When Watching People Walk Was America's Favorite Spectator Sport
By Matthew Algeo


272 Pages, 6 x 9

Formats: Cloth, PDF, EPUB, Mobipocket, Trade Paper

Cloth, $24.95 (US $24.95) (CA $29.95)

ISBN 9781613743973

Rights: WOR X UK, AU, NZ & IE

Chicago Review Press (Apr 2014)


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Strange as it sounds, during the 1870s and 1880s, America’s most popular spectator sport wasn’t baseball, boxing, or horseracing—it was competitive walking. Inside sold-out arenas, competitors walked around dirt tracks almost nonstop for six straight days (never on Sunday), risking their health and sanity to see who could walk the farthest—500 miles, then 520 miles, and 565 miles! These walking matches were as talked about as the weather, the details reported from coast to coast.

This long-forgotten sport, known as pedestrianism, spawned America’s first celebrity athletes and opened doors for immigrants, African Americans, and women. The top pedestrians earned a fortune in prize money and endorsement deals. But along with the excitement came the inevitable scandals, charges of doping—coca leaves!—and insider gambling. It even spawned a riot in 1879 when too many fans showed up at New York’s Gilmore’s Garden, later renamed Madison Square Garden, and were denied entry to a widely publicized showdown.

Pedestrianism: When Watching People Walk Was America’s Favorite Spectator Sport chronicles competitive walking’s peculiar appeal and popularity, its rapid demise, and its enduring influence, and how pedestrianism marked the beginning of modern spectator sports in the United States.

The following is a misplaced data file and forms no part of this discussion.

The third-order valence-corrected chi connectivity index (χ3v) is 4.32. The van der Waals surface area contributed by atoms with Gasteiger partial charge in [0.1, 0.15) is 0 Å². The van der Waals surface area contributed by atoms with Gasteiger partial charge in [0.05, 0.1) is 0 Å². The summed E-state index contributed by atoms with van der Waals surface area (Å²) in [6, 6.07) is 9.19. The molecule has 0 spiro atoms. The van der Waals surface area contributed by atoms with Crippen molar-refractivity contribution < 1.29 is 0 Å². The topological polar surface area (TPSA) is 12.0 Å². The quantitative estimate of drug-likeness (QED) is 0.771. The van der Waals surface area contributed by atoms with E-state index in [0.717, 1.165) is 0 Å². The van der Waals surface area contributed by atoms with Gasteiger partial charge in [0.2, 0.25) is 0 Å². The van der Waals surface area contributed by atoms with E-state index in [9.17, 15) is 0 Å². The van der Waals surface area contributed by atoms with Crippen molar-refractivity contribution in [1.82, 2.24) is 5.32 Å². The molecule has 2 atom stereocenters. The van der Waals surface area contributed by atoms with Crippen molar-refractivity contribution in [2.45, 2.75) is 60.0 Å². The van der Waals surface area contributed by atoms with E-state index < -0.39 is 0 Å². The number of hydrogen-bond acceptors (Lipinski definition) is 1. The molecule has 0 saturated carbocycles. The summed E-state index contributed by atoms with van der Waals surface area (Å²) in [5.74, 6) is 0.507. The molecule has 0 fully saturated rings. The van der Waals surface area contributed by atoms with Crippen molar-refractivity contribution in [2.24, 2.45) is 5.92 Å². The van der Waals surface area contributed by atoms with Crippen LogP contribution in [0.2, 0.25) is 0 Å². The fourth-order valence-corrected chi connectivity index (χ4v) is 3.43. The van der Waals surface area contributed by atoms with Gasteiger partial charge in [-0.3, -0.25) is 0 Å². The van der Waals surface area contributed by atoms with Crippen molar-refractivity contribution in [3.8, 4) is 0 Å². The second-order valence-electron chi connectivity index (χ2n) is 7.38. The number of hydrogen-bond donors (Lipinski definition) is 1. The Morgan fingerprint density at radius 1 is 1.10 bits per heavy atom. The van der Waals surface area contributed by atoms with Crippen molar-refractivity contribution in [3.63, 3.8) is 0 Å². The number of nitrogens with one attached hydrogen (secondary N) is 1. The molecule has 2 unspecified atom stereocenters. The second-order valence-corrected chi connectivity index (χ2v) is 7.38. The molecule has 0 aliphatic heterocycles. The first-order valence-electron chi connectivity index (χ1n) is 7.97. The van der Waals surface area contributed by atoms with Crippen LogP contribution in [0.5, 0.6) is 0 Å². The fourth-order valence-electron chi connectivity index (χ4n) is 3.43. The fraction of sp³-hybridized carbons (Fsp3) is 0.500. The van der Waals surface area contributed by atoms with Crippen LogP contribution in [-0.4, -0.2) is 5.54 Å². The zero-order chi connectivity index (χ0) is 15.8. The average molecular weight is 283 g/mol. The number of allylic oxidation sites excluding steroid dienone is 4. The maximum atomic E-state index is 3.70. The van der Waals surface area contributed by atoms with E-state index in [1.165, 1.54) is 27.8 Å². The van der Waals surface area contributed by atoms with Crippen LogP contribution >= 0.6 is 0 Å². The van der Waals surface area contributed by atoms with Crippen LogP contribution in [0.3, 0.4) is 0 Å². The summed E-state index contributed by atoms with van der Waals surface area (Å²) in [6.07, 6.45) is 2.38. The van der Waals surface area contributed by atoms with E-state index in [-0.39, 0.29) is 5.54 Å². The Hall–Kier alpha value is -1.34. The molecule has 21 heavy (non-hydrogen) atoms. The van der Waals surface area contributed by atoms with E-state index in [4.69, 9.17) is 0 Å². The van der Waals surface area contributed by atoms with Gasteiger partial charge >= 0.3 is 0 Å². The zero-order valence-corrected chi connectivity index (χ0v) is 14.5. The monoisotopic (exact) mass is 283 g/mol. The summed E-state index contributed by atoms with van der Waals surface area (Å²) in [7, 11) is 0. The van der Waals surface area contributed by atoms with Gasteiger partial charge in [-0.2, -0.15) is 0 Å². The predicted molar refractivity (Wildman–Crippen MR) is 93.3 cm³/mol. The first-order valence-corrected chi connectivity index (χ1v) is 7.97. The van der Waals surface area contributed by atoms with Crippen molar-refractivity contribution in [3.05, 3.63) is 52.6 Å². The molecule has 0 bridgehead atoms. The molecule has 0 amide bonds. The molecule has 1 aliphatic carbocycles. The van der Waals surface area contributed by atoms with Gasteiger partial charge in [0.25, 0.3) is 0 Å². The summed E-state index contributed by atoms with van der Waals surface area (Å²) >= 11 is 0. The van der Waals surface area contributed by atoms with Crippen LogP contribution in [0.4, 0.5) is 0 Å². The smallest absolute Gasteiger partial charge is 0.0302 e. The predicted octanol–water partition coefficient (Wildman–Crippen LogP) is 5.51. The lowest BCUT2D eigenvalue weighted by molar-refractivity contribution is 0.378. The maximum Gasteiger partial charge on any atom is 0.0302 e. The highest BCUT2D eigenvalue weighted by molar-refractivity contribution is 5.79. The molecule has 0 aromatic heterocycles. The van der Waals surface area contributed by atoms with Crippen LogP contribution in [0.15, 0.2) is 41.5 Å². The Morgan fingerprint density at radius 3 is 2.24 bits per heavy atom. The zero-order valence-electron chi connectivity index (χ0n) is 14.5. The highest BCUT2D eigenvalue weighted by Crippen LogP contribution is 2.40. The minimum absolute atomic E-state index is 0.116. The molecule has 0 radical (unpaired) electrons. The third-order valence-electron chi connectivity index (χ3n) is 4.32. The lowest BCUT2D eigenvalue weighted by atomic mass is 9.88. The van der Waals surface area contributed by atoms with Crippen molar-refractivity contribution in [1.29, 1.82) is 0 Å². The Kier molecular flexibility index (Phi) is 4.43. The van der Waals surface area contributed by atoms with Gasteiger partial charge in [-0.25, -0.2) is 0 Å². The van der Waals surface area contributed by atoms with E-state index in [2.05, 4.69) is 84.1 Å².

“Matthew Algeo’s ‘Pedestrianism: When Watching People Walk Was America’s Favorite Spectator Sport’ (Chicago Review) is one of those books which open up a forgotten world so fully that at first the reader wonders, just a little, if his leg is being pulled.” —The New Yorker

“Algeo brings to life an inspiring and fascinating account of human endurance from athletes centuries ahead of their time.” —Rory Coleman, International Performance Coach, ULTRA-marathoner and Guinness World Record holder

"An entertaining biography, step by step, of a diversion in the earliest days of today’s sports industry." —Kirkus Reviews

“This book offers a fascinating take on what was once ‘America’s favorite spectator sport’...The overall writing style is captivating and treats its obscure subject matter with zest. Readers interested in lesser-known aspects of American history and tradition will be fascinated with the stories of the major players of this oft-forgotten pastime.” —Library Journal

“Mathew Algeo strides fearlessly into a rich and little-known area of sporting history.  Even the most knowledgeable fans of pedestrianism will find much to amaze them here.” —Geoff Nicholson, author of The Lost Art of Walking: The History, Science, and Literature of Pedestrianism

“Algeo’s mastery of the time period and his approachable writing style turn an obscure pocket of sports history into an interesting weekend read.” —Chicago Book Review

Author Biography

Matthew Algeo is the author of Harry Truman’s Excellent Adventure, Last Team Standing, and The President Is a Sick Man. An award-winning journalist, he has reported from three continents for public radio’s All Things Considered, Marketplace, and Morning Edition. He lives in Washington, DC.